Money and kids are two major facets of life, especially for couples who plan to marry and share the rest of their lives together. Have you and your spouse-to-be discussed your future family & finances at length? Are you ready? We have some great advice to think about as you step out of your single life and into your married life.
Joint Finances & Disclosure
In preparation for marriage, settling finances is paramount. Couples must be open about their financial histories and future monetary goals. Joining bank and credit card accounts should also be an in-depth topic of discussion before the big day. DailyFinance.com contributor Ross Kenneth Urken explains that for a married couple, separate accounts can diminish trust within the relationship, thus complicating the family budget and everyday spending. Urken strongly recommends that couples disclose any student load and credit card debt, income, assets and personal perspectives on money management.
Ask and honestly answer questions such as, "can I give up my financial independence?" "Am I hiding anything?" "Do we share the same opinions about major anticipated expenses?" Ultimately, Urken emphasizes that merging bank accounts can help "achieve both wedded and fiscal bliss." A unified, solid bank account signifies the "alliance of the marital bond." Free money management software offered by Mint.com helps monitor spending, set budgets and track goals. Mint also offers a mobile app for monitoring expenditures, tracking pending transactions and sticking to a budget, which serves beneficial for day-to-day financial decisions.
An often overlooked aspect of settling your finances prior to marriage is protecting and securing those documents as a new couple. MyID.com mentions that marriage licenses and certificates, confidential financial documents and credit reports are targets for expert identity thieves. Prevent devastating identity theft by storing documents in a safe place and never casually carrying them in your wallet. Before joining accounts, comb through credit reports to check for suspicious material and unauthorized purchases. Release personal financial information on the Internet with hesitation. Protection services offered by Lifelock help protect from credit card fraud and identity theft, which can alter you and your spouse's eligibility to apply for auto financing or a home mortgage.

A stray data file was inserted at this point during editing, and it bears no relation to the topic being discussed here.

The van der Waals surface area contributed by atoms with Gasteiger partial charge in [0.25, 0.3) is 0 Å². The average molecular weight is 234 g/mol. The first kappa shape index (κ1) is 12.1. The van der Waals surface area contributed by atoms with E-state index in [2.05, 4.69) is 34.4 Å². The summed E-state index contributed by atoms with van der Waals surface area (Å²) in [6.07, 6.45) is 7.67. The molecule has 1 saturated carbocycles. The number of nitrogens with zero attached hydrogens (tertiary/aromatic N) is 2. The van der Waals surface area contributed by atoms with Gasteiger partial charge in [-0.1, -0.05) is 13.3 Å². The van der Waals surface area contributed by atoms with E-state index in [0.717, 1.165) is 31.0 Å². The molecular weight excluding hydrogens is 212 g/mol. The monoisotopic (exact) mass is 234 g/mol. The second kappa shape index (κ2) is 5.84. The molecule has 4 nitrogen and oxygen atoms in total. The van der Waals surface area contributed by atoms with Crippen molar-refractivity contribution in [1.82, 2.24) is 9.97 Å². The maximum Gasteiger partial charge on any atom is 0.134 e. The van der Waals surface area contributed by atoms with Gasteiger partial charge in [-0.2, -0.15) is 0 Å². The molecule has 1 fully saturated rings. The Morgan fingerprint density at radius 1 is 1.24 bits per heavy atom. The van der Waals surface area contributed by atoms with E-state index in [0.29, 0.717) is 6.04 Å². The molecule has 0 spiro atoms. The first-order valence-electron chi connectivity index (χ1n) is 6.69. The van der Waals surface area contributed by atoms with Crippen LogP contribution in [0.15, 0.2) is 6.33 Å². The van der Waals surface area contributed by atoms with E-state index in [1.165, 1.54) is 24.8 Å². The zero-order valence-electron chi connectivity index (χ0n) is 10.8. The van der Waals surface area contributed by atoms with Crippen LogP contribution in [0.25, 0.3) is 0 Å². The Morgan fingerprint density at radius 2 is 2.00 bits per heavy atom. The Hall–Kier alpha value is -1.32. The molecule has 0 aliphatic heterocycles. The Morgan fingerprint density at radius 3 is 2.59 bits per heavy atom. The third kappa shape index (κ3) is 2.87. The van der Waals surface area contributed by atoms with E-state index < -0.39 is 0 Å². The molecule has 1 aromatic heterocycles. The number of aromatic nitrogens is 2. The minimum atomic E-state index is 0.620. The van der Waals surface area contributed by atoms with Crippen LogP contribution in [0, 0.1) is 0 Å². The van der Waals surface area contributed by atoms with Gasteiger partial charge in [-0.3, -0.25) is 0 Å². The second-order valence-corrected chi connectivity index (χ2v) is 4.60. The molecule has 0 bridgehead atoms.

Family & Children
Complementing a discussion about finances is a conversation about family. Both individuals must share the same familial desires as well as agree upon parenting techniques and the type of home environment to foster.
If you've both decided that children are in your future, communicate beyond that decision to avoid complications and a strained relationship down the road. Although you're in love and enjoying engagement bliss, ask and answer the following question with your fiance:
- How many children do we want and can we financially support that number?
- How will religion, faith and spirituality play into raising a brood?
- How would we, as a team, handle having a child with a disability or illness? Is our relationship strong enough to overcome unexpected hardships, emotionally and financially?
- Will we both work full-time and use child care? Can we afford to be a single-income family?
- How will domestic duties be divided? Who will typically be responsible for what tasks to maintain the home?
- What will our parenting techniques be? What morals are most important? What will consequences for bad behavior entail?
Submitted by Dale Harris - Los Angeles marriage counselor and life coach